Use this Forum to find information on, or ask a question about, NASA Earth Science data.
Post Reply
Earthdata - wxedward
User Services
User Services
Posts: 156
Joined: Wed Jan 17, 2024 10:24 am America/New_York
Answers: 22


by Earthdata - wxedward » Thu Feb 15, 2024 9:26 am America/New_York

Can I download the fire data from the FIRMS Fire Map?

Active fire data are not currently available for download directly from the FIRMS Fire Maps. However, active fire locations from MODIS and VIIRS (and Landsat for the US and Canada) are available for download for the last 24 hours, last 48 hours, and last 7 days on the Active Fire Data page. Older MODIS and VIIRS data can be obtained through the Archive Download Tool.

How can I share what I see in the Fire Map viewer with others?

You can create a customized view of imagery and geospatial data in the Fire Map viewer focused on a particular area of interest and share it with others as a PNG, JPG, GIF, or GeoTIFF image. To save and share an image of your map, click the screenshot icon at the bottom of the viewer and select your preferred option. Alternatively, you can create a unique URL for your customized view to share via email or social media by clicking the share icon at the bottom of the Fire Map viewer.

What are the different sources of fire data in Fire Map?

See What are the different sources of data in FIRMS?

What does today vs 24 hours mean?

"Today" will show active fire detection data from 0000 GMT to present. “24 hours” will display active fire detection data from 0000 GMT yesterday to present. Click on the "i" icon in the date tab (top right of the FIRMS Fire Map menu) to see what Today and 24 hours means in your local time.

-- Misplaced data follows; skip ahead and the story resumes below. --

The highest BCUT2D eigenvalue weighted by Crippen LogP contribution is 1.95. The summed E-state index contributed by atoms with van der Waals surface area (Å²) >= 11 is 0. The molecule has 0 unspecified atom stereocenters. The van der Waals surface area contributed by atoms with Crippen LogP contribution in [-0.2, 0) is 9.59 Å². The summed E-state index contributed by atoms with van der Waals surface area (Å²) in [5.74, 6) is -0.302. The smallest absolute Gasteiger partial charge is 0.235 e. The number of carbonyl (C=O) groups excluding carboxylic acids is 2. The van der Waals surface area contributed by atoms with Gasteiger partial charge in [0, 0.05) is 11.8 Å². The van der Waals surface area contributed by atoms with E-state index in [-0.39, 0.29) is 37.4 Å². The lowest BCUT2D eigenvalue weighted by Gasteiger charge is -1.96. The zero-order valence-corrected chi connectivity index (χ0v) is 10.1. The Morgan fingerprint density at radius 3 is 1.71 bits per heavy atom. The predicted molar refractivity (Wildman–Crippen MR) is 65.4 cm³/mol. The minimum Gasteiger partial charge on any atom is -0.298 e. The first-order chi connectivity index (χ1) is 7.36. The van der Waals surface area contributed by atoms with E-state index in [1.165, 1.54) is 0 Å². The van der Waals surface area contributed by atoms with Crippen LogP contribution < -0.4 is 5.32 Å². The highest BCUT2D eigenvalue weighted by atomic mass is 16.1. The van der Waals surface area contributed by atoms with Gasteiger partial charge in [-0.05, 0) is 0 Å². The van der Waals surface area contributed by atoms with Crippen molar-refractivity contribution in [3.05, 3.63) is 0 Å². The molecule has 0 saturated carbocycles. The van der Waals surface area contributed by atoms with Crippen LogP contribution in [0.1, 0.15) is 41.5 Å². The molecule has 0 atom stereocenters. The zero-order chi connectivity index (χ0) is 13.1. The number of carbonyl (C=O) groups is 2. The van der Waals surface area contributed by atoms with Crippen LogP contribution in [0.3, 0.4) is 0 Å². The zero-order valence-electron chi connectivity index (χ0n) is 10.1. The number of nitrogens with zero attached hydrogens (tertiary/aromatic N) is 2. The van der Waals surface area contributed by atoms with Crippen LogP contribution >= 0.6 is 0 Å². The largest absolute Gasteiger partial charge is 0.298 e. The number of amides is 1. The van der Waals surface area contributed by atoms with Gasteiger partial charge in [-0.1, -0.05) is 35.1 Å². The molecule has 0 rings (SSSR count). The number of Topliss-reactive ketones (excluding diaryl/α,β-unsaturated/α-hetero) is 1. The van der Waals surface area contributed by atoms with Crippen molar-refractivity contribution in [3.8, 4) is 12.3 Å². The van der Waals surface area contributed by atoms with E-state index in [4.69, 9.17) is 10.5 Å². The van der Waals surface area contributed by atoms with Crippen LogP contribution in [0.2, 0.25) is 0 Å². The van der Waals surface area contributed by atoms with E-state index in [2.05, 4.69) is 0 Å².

What is the best way to view smoke in Fire Map?

To view smoke, add one of the corrected reflectance layers from the MODIS or VIIRS from the "backgrounds" section of the menu on the right. In addition, you could add the OMPS Aerosol Index (AI) and OMPS Aerosol Index (PyroCumuloNimbus) from the "overlays" section. OMPS AI detects and measures the density of smoke and suspended particles in the vertical air column in the atmosphere. Typical values of the aerosol index range from 0 to 5 and indicate dust storms or biomass burning smoke located in the lower troposphere (1-3 km). For AI values significantly higher than 5, use the OMPS Aerosol Index (PyroCumuloNimbus) layer. Larger AI values between 5 and 10 usually indicate dense smoke from intensely burning fires that reach higher in the troposphere. Once the AI gets above 10, the smoke has likely been produced from a pyroCb event, with dense smoke lofted into the upper troposphere and, often, into the stratosphere.

The OMPS AI layer is useful for identifying and tracking smoke from wildfires or biomass burning events as well as dust from desert dust storms and the long-range transport of volcanic ash from volcanic eruptions. Values of 5.0, or higher, indicate heavy concentrations of aerosols that could reduce visibility or impact human health.


Post Reply